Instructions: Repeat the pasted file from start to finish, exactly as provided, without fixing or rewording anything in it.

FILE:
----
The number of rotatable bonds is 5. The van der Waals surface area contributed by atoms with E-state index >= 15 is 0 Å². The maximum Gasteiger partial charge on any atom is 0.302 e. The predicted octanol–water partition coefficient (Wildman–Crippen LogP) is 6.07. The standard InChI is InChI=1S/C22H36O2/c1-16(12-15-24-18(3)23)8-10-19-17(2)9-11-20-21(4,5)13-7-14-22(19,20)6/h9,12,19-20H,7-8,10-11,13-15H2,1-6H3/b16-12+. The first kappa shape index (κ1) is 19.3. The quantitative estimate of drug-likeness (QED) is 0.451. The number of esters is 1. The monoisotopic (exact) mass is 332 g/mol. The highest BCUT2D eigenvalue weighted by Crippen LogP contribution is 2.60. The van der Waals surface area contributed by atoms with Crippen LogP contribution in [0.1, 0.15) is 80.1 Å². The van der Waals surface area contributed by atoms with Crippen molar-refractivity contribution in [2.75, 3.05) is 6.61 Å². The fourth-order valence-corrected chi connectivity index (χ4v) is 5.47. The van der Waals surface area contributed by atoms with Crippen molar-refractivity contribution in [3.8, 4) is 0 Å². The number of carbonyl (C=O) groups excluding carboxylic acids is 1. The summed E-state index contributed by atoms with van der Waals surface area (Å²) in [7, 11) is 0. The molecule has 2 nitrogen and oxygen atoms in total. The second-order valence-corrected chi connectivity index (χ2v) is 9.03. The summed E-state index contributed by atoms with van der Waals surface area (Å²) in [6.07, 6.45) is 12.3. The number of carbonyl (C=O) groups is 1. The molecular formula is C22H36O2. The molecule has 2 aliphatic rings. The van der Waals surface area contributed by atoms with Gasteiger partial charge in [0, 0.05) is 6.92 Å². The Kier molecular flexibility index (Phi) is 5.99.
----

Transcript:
The number of rotatable bonds is 5. The van der Waals surface area contributed by atoms with E-state index >= 15 is 0 Å². The maximum Gasteiger partial charge on any atom is 0.302 e. The predicted octanol–water partition coefficient (Wildman–Crippen LogP) is 6.07. The standard InChI is InChI=1S/C22H36O2/c1-16(12-15-24-18(3)23)8-10-19-17(2)9-11-20-21(4,5)13-7-14-22(19,20)6/h9,12,19-20H,7-8,10-11,13-15H2,1-6H3/b16-12+. The first kappa shape index (κ1) is 19.3. The quantitative estimate of drug-likeness (QED) is 0.451. The number of esters is 1. The monoisotopic (exact) mass is 332 g/mol. The highest BCUT2D eigenvalue weighted by Crippen LogP contribution is 2.60. The van der Waals surface area contributed by atoms with Crippen LogP contribution in [0.1, 0.15) is 80.1 Å². The van der Waals surface area contributed by atoms with Crippen molar-refractivity contribution in [2.75, 3.05) is 6.61 Å². The fourth-order valence-corrected chi connectivity index (χ4v) is 5.47. The van der Waals surface area contributed by atoms with Crippen molar-refractivity contribution in [3.8, 4) is 0 Å². The number of carbonyl (C=O) groups excluding carboxylic acids is 1. The summed E-state index contributed by atoms with van der Waals surface area (Å²) in [7, 11) is 0. The molecule has 2 nitrogen and oxygen atoms in total. The second-order valence-corrected chi connectivity index (χ2v) is 9.03. The summed E-state index contributed by atoms with van der Waals surface area (Å²) in [6.07, 6.45) is 12.3. The number of carbonyl (C=O) groups is 1. The molecular formula is C22H36O2. The molecule has 2 aliphatic rings. The van der Waals surface area contributed by atoms with Gasteiger partial charge in [0, 0.05) is 6.92 Å². The Kier molecular flexibility index (Phi) is 5.99.